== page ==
• Partnership – If you are running your side hustle with another person (or persons), you can structure your business as a partnership and share in the responsibility. Similar to a sole proprietorship, there is no need to file paperwork with the state unless the partnership needs to file a DBA. The partnership begins once the partners draft a partnership agreement detailing the division of ownership and duties. Again, there is no legal separation between the business owners and the company in a partnership, although the liability risks are now divided among the partners.
  • C Corporations – If you think your side hustle might someday become a substantial business venture or if you’re looking to attract investors, incorporating is an option worth exploring. C Corporations are legal entities separated by a “corporate veil” from the owners and are formed under state laws, meaning they must register with the state and follow state laws for corporations. Business owners are considered employees of the corporation and therefore have a substantial degree of personal liability protection. As a state-formed entity, C Corporations are required to file Articles of Incorporation, create corporate bylaws, form a board of directors, hold regular board meetings, and pay all state-required fees to maintain good standing.
  • Limited Liability Company (LLC)Like a C Corporation, forming an LLC can provide the owners’ liability protection from the business’s activities and are also state-formed entities deemed as separate entities from its members. Although LLCs must file Articles of Organization with the Secretary of State, there are fewer compliance requirements. LLCs should also create an Operating Agreement that outlines how the business divides its profits and losses among the owners. You can structure your LLC as single-member or multi-member.

Other Ways to Protect Your Side Hustle

Structuring your side hustle as a legal entity is the best way to protect your concept, especially if someone tries to steal your idea. Showing that your business is in good standing in your state means you’ve done what’s required and are up to date on your compliance obligations.

Besides legally structuring your business, you can also protect your side hustle by registering a trademark with the United States Patent and Trademark Office (USPTO). A trademark includes any word, name, symbol, or device, or any combination, used, or intended to be used, in commerce to identify and distinguish the goods of one manufacturer or seller from goods manufactured or sold by others, and to indicate the source of the goods. The trademark process is quite involved but well worth the effort if you want to make sure your brand is legally protected. CorpNet can help prepare your application and answer any questions you have about the steps to take.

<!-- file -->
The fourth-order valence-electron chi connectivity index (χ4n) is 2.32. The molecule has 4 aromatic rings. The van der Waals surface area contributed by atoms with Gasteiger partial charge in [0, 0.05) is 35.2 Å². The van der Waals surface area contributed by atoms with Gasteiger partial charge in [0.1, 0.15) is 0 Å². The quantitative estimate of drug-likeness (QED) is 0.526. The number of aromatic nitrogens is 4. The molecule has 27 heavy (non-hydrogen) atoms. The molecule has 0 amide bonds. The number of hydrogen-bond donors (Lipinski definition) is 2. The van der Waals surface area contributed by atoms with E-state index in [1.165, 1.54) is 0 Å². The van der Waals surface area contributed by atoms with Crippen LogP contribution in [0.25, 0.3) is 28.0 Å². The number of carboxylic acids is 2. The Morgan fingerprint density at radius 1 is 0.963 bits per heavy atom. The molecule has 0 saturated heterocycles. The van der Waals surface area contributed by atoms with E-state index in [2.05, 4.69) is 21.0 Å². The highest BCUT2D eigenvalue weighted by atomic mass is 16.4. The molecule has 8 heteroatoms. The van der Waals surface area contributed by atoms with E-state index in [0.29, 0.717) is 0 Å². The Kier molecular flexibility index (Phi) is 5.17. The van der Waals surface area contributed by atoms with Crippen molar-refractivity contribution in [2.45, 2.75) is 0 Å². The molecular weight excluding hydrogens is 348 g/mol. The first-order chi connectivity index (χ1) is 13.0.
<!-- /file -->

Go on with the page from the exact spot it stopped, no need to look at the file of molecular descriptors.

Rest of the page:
Depending on your business type and physical location, you may be required to have one or more business licenses and/or permits from the state, local, or possibly federal level. Licenses may include a general business license, zoning, and land use permits, sales tax license, health department permits, and occupational or professional licenses.

To protect your side hustle, you need to take your legal obligations seriously. Let CorpNet set you on the right path from the start to avoid difficulties down the road and ensure your side hustle’s success.

<a href="https://www.corpnet.com/blog/author/nellieakalp/" target="_self">Nellie Akalp</a>

Nellie Akalp

Nellie Akalp is an entrepreneur, small business expert, speaker, and mother of four amazing kids. As CEO of CorpNet.com, she has helped more than half a million entrepreneurs launch their businesses. Akalp is nationally recognized as one of the most prominent experts on small business legal matters, contributing frequently to outlets like Entrepreneur, Forbes, Huffington Post, Mashable, and Fox Small Business. A passionate entrepreneur herself, Akalp is committed to helping others take the reigns and dive into small business ownership. Through her public speaking, media appearances, and frequent blogging, she has developed a strong following within the small business community and has been honored as a Small Business Influencer Champion three years in a row.